“I’m all for expanding marine protected areas. The bigger the better, as you know. The devil is in the details,” the Hawai`i Audubon Society’s Linda Paul said last month of the proposed expansion of the Papahanaumokuakea Marine National Monument’s boundaries in the Northwestern Hawaiian Islands (NWHI) from 50 nautical miles out to 200.
Last month, she and her fellow members of the NWHI Ecosystem Reserve Advisory Council (RAC) agreed to generally support the monument expansion, so long as the reserve’s boundaries are similarly expanded to ensure the entire area continues to be managed by the National Oceanic and Atmospheric Administration’s marine sanctuaries office and not the National Marine Fisheries Service. The RAC also voted to allow permitted vessels to discharge wastewater within the expanded area and to support the provision of additional resources for management and enforcement. But the council stopped short of endorsing the full proposal floated earlier this year by several prominent native Hawaiian leaders. Specifically, the council did not reach consensus on whether the state Office of Hawaiian Affairs should become co-trustee of the monument and whether waters around Middle Bank just north of the Main Hawaiian Islands should be left out of the expansion so people from Ni`ihau and Kaua`i can continue to fish there.
The RAC, which is currently lacking any representatives from the fishing industry (they resigned), is expected to meet again to discuss the expansion further and perhaps reach consensus on a number of outstanding issues. If and when it meets again, the issue of who gets to continue to fish and where will certainly be revisited.
In the original letter from Polynesian Voyaging Society director Nainoa Thompson, former state Department of Land and Natural Resources director William Aila, Office of Hawaiian Affairs director Kamanaopono Crabbe, and others to President Barack Obama, one of the main arguments for an expanded monument was that it would help protect travel routes of several protected species, including the endangered Hawaiian monk seal.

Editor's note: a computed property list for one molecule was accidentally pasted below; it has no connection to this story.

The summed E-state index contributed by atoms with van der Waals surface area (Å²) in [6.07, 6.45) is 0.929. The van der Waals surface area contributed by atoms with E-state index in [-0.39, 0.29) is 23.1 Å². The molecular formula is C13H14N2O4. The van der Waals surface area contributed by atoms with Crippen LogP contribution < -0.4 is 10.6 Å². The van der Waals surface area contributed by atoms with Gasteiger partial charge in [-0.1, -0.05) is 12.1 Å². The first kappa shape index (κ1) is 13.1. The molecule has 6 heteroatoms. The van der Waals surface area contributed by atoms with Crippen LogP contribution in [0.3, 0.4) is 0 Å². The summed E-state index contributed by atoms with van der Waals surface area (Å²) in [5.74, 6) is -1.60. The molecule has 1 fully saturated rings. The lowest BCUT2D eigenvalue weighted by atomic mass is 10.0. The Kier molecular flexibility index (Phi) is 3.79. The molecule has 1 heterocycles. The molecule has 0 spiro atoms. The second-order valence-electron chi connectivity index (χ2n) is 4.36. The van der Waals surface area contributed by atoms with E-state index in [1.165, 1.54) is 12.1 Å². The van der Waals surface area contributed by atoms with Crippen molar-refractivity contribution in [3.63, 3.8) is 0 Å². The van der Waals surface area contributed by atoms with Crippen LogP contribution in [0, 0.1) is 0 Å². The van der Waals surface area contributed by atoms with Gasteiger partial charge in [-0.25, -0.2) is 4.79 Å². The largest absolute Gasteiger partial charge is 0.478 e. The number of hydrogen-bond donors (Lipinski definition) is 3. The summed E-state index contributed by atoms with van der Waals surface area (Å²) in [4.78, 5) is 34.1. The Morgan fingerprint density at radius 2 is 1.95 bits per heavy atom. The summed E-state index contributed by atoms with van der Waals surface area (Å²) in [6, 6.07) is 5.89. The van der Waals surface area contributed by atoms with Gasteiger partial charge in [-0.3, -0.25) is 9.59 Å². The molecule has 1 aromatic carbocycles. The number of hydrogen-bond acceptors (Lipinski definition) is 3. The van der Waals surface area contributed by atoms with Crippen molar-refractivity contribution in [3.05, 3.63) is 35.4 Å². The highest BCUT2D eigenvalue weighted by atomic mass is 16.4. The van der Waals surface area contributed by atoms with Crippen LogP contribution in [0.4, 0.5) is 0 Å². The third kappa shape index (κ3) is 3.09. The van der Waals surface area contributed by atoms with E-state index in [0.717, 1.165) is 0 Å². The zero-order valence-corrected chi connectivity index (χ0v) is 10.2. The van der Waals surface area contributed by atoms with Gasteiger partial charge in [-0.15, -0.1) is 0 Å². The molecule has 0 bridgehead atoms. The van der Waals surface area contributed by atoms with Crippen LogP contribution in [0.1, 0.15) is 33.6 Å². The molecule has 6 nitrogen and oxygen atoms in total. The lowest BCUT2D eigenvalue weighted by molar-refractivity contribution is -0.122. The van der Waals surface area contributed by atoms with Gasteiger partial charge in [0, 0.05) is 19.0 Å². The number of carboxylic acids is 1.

At last month’s meeting, Paul stood her ground against the proposal to keep part of Middle Bank — an important foraging area for monk seals — open to fishing. She cited David Laist of the Marine Mammal Commission, who has said more than once, “If you protect half a bank, you protect none of it.”
When asked by Paul to explain the reasoning behind the compromise, Bob Richmond, a coral reef expert working with the Pew Charitable Trust and a proponent of the expansion, replied, “There has to be a reality check. There’s science and what’s realistic. There was some realization there must be some balance. … On a particular bank, there are things that may be discussed. Frankly, we’re looking at the big picture.”
And what he means by ‘big picture’ is the effect a monument expansion will have not only on local fish stocks, but on ecosystems worldwide.
“If Hawai`i does this, I guarantee there’s going to be competition for the largest MPA [marine protected area],” he said.
Despite Richmond’s explanation, Paul said she would not consider ceding Middle Bank without hearing from the Marine Mammal Commission.
Even though it would be “politically expedient” to leave the bank out, the area is biologically important to monk seals, she said. “I’m not willing to give up. I’ve been hearing for too many years we’ve got a monk seal population that’s sliding down. It’s this group’s responsibility to protect that population,” she said.
To this, Richmond warned, “Don’t let the perfect be the enemy of the good.”
At the meeting last month, a presentation by NOAA’s Daniel Wagner on the results of recent research cruises in the monument and proposed expansion area convinced at least one skeptical RAC member that there are vast natural resources outside the current boundaries that are worthy of protection.